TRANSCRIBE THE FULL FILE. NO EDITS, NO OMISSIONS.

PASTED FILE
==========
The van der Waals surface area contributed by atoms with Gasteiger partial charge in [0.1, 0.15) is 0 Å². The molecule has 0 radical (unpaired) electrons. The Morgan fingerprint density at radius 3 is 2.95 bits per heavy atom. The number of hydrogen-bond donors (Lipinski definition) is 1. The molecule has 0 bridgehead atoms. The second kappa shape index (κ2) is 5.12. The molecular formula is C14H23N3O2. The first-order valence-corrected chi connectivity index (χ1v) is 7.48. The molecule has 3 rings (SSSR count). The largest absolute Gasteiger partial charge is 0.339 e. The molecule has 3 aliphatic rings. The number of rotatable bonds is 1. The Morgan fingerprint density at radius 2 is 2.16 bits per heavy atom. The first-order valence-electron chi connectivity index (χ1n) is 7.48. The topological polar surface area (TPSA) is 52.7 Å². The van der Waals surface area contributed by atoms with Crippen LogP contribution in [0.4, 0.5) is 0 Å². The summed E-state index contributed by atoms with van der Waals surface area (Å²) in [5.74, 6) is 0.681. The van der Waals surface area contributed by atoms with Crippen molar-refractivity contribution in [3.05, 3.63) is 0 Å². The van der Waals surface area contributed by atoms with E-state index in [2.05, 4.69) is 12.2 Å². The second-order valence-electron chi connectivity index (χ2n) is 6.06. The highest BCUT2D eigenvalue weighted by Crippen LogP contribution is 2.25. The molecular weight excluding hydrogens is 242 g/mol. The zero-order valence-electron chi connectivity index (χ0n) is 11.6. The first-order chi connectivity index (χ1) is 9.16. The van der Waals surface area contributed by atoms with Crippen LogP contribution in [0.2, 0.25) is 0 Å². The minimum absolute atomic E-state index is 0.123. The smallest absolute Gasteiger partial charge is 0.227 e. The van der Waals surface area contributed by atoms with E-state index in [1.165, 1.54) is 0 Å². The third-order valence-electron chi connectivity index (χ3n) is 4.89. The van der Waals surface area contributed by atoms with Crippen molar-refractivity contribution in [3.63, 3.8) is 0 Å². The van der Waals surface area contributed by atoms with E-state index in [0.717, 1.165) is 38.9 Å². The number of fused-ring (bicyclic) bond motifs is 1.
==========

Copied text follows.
The van der Waals surface area contributed by atoms with Gasteiger partial charge in [0.1, 0.15) is 0 Å². The molecule has 0 radical (unpaired) electrons. The Morgan fingerprint density at radius 3 is 2.95 bits per heavy atom. The number of hydrogen-bond donors (Lipinski definition) is 1. The molecule has 0 bridgehead atoms. The second kappa shape index (κ2) is 5.12. The molecular formula is C14H23N3O2. The first-order valence-corrected chi connectivity index (χ1v) is 7.48. The molecule has 3 rings (SSSR count). The largest absolute Gasteiger partial charge is 0.339 e. The molecule has 3 aliphatic rings. The number of rotatable bonds is 1. The Morgan fingerprint density at radius 2 is 2.16 bits per heavy atom. The first-order valence-electron chi connectivity index (χ1n) is 7.48. The topological polar surface area (TPSA) is 52.7 Å². The van der Waals surface area contributed by atoms with Crippen LogP contribution in [0.4, 0.5) is 0 Å². The summed E-state index contributed by atoms with van der Waals surface area (Å²) in [5.74, 6) is 0.681. The van der Waals surface area contributed by atoms with Crippen molar-refractivity contribution in [3.05, 3.63) is 0 Å². The van der Waals surface area contributed by atoms with E-state index in [2.05, 4.69) is 12.2 Å². The second-order valence-electron chi connectivity index (χ2n) is 6.06. The highest BCUT2D eigenvalue weighted by Crippen LogP contribution is 2.25. The molecular weight excluding hydrogens is 242 g/mol. The zero-order valence-electron chi connectivity index (χ0n) is 11.6. The first-order chi connectivity index (χ1) is 9.16. The van der Waals surface area contributed by atoms with Crippen LogP contribution in [0.2, 0.25) is 0 Å². The minimum absolute atomic E-state index is 0.123. The smallest absolute Gasteiger partial charge is 0.227 e. The van der Waals surface area contributed by atoms with E-state index in [1.165, 1.54) is 0 Å². The third-order valence-electron chi connectivity index (χ3n) is 4.89. The van der Waals surface area contributed by atoms with Crippen molar-refractivity contribution in [3.63, 3.8) is 0 Å². The van der Waals surface area contributed by atoms with E-state index in [0.717, 1.165) is 38.9 Å². The number of fused-ring (bicyclic) bond motifs is 1.